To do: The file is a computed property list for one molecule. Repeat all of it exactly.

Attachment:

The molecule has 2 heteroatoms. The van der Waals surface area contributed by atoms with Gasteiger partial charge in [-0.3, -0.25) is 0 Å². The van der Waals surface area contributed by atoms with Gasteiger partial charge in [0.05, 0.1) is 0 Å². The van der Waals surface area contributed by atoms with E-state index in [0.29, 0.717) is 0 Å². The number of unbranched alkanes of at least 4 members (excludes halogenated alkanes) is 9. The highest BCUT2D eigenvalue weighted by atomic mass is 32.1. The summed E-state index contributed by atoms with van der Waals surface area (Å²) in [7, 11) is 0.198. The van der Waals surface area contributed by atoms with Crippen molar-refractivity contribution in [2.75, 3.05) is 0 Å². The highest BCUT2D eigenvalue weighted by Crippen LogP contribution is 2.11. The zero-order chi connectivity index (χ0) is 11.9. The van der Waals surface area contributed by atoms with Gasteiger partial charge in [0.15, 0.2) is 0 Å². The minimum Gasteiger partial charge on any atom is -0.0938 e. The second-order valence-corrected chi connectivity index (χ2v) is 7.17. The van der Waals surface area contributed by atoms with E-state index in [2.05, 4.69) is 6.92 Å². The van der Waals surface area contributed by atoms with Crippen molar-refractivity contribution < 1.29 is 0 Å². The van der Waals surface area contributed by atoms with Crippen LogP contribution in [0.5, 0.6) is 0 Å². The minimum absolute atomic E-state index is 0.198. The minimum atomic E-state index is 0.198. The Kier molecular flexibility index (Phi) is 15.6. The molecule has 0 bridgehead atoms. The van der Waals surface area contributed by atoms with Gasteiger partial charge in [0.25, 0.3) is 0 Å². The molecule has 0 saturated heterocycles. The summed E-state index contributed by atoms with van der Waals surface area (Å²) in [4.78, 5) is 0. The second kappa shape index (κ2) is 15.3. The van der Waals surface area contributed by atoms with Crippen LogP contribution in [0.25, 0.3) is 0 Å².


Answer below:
The molecule has 2 heteroatoms. The van der Waals surface area contributed by atoms with Gasteiger partial charge in [-0.3, -0.25) is 0 Å². The van der Waals surface area contributed by atoms with Gasteiger partial charge in [0.05, 0.1) is 0 Å². The van der Waals surface area contributed by atoms with E-state index in [0.29, 0.717) is 0 Å². The number of unbranched alkanes of at least 4 members (excludes halogenated alkanes) is 9. The highest BCUT2D eigenvalue weighted by atomic mass is 32.1. The summed E-state index contributed by atoms with van der Waals surface area (Å²) in [7, 11) is 0.198. The van der Waals surface area contributed by atoms with Crippen molar-refractivity contribution in [2.75, 3.05) is 0 Å². The highest BCUT2D eigenvalue weighted by Crippen LogP contribution is 2.11. The zero-order chi connectivity index (χ0) is 11.9. The van der Waals surface area contributed by atoms with Gasteiger partial charge in [0.15, 0.2) is 0 Å². The minimum Gasteiger partial charge on any atom is -0.0938 e. The second-order valence-corrected chi connectivity index (χ2v) is 7.17. The van der Waals surface area contributed by atoms with E-state index in [2.05, 4.69) is 6.92 Å². The van der Waals surface area contributed by atoms with Crippen molar-refractivity contribution < 1.29 is 0 Å². The van der Waals surface area contributed by atoms with Crippen LogP contribution in [0.5, 0.6) is 0 Å². The minimum absolute atomic E-state index is 0.198. The minimum atomic E-state index is 0.198. The Kier molecular flexibility index (Phi) is 15.6. The molecule has 0 bridgehead atoms. The van der Waals surface area contributed by atoms with Gasteiger partial charge in [0.25, 0.3) is 0 Å². The molecule has 0 saturated heterocycles. The summed E-state index contributed by atoms with van der Waals surface area (Å²) in [4.78, 5) is 0. The second kappa shape index (κ2) is 15.3. The van der Waals surface area contributed by atoms with Crippen LogP contribution in [0.25, 0.3) is 0 Å².